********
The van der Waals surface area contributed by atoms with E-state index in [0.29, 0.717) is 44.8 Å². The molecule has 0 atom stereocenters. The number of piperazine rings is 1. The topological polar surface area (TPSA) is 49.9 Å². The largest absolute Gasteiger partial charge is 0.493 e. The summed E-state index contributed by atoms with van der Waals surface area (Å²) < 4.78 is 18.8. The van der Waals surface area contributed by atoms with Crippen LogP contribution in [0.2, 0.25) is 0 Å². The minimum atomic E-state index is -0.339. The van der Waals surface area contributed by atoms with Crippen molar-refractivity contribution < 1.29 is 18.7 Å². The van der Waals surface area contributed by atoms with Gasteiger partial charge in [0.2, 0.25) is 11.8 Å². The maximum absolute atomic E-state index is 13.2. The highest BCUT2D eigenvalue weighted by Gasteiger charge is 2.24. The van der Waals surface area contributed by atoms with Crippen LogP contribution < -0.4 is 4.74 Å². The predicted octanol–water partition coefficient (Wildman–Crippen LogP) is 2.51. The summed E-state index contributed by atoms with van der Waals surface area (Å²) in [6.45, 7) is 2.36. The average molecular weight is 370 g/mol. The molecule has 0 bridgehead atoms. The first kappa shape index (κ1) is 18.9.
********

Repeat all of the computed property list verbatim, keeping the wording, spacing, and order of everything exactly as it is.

The van der Waals surface area contributed by atoms with E-state index in [0.29, 0.717) is 44.8 Å². The molecule has 0 atom stereocenters. The number of piperazine rings is 1. The topological polar surface area (TPSA) is 49.9 Å². The largest absolute Gasteiger partial charge is 0.493 e. The summed E-state index contributed by atoms with van der Waals surface area (Å²) < 4.78 is 18.8. The van der Waals surface area contributed by atoms with Crippen LogP contribution in [0.2, 0.25) is 0 Å². The minimum atomic E-state index is -0.339. The van der Waals surface area contributed by atoms with Crippen molar-refractivity contribution < 1.29 is 18.7 Å². The van der Waals surface area contributed by atoms with Gasteiger partial charge in [0.2, 0.25) is 11.8 Å². The maximum absolute atomic E-state index is 13.2. The highest BCUT2D eigenvalue weighted by Gasteiger charge is 2.24. The van der Waals surface area contributed by atoms with Crippen LogP contribution < -0.4 is 4.74 Å². The predicted octanol–water partition coefficient (Wildman–Crippen LogP) is 2.51. The summed E-state index contributed by atoms with van der Waals surface area (Å²) in [6.45, 7) is 2.36. The average molecular weight is 370 g/mol. The molecule has 0 bridgehead atoms. The first kappa shape index (κ1) is 18.9.